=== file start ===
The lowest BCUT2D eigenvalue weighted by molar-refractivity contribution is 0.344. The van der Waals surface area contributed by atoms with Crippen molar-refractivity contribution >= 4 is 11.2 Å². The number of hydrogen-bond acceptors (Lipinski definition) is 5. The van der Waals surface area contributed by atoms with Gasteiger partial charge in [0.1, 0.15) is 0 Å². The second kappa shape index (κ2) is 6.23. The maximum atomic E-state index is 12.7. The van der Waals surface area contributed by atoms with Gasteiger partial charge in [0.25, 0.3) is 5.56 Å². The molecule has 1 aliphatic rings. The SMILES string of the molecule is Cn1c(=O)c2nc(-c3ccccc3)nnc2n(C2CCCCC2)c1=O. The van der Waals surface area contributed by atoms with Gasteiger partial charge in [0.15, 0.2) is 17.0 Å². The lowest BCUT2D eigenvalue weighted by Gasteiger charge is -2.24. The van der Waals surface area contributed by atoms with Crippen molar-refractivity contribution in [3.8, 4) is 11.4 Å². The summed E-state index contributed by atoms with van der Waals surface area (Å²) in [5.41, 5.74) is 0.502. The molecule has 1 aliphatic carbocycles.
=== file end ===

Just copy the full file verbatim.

The lowest BCUT2D eigenvalue weighted by molar-refractivity contribution is 0.344. The van der Waals surface area contributed by atoms with Crippen molar-refractivity contribution >= 4 is 11.2 Å². The number of hydrogen-bond acceptors (Lipinski definition) is 5. The van der Waals surface area contributed by atoms with Gasteiger partial charge in [0.1, 0.15) is 0 Å². The second kappa shape index (κ2) is 6.23. The maximum atomic E-state index is 12.7. The van der Waals surface area contributed by atoms with Gasteiger partial charge in [0.25, 0.3) is 5.56 Å². The molecule has 1 aliphatic rings. The SMILES string of the molecule is Cn1c(=O)c2nc(-c3ccccc3)nnc2n(C2CCCCC2)c1=O. The van der Waals surface area contributed by atoms with Gasteiger partial charge in [0.15, 0.2) is 17.0 Å². The lowest BCUT2D eigenvalue weighted by Gasteiger charge is -2.24. The van der Waals surface area contributed by atoms with Crippen molar-refractivity contribution in [3.8, 4) is 11.4 Å². The summed E-state index contributed by atoms with van der Waals surface area (Å²) in [5.41, 5.74) is 0.502. The molecule has 1 aliphatic carbocycles.